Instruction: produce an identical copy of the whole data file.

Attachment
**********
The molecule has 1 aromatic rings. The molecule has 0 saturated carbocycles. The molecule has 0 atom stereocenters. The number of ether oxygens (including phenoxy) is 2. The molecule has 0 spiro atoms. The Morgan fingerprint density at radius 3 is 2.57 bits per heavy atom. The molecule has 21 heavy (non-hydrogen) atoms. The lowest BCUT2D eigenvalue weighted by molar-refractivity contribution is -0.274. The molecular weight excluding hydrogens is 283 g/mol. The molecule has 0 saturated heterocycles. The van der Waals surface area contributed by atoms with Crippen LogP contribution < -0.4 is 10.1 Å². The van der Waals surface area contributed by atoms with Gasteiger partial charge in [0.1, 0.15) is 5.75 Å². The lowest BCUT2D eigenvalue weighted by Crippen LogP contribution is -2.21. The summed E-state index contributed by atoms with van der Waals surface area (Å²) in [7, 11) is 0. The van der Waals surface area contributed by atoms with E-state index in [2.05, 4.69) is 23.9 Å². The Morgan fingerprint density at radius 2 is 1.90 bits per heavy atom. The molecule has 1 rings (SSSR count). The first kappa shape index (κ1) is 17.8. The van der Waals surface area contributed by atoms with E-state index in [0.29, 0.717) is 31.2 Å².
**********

The molecule has 1 aromatic rings. The molecule has 0 saturated carbocycles. The molecule has 0 atom stereocenters. The number of ether oxygens (including phenoxy) is 2. The molecule has 0 spiro atoms. The Morgan fingerprint density at radius 3 is 2.57 bits per heavy atom. The molecule has 21 heavy (non-hydrogen) atoms. The lowest BCUT2D eigenvalue weighted by molar-refractivity contribution is -0.274. The molecular weight excluding hydrogens is 283 g/mol. The molecule has 0 saturated heterocycles. The van der Waals surface area contributed by atoms with Crippen LogP contribution < -0.4 is 10.1 Å². The van der Waals surface area contributed by atoms with Gasteiger partial charge in [0.1, 0.15) is 5.75 Å². The lowest BCUT2D eigenvalue weighted by Crippen LogP contribution is -2.21. The summed E-state index contributed by atoms with van der Waals surface area (Å²) in [7, 11) is 0. The van der Waals surface area contributed by atoms with E-state index in [2.05, 4.69) is 23.9 Å². The Morgan fingerprint density at radius 2 is 1.90 bits per heavy atom. The molecule has 1 rings (SSSR count). The first kappa shape index (κ1) is 17.8. The van der Waals surface area contributed by atoms with E-state index in [0.29, 0.717) is 31.2 Å².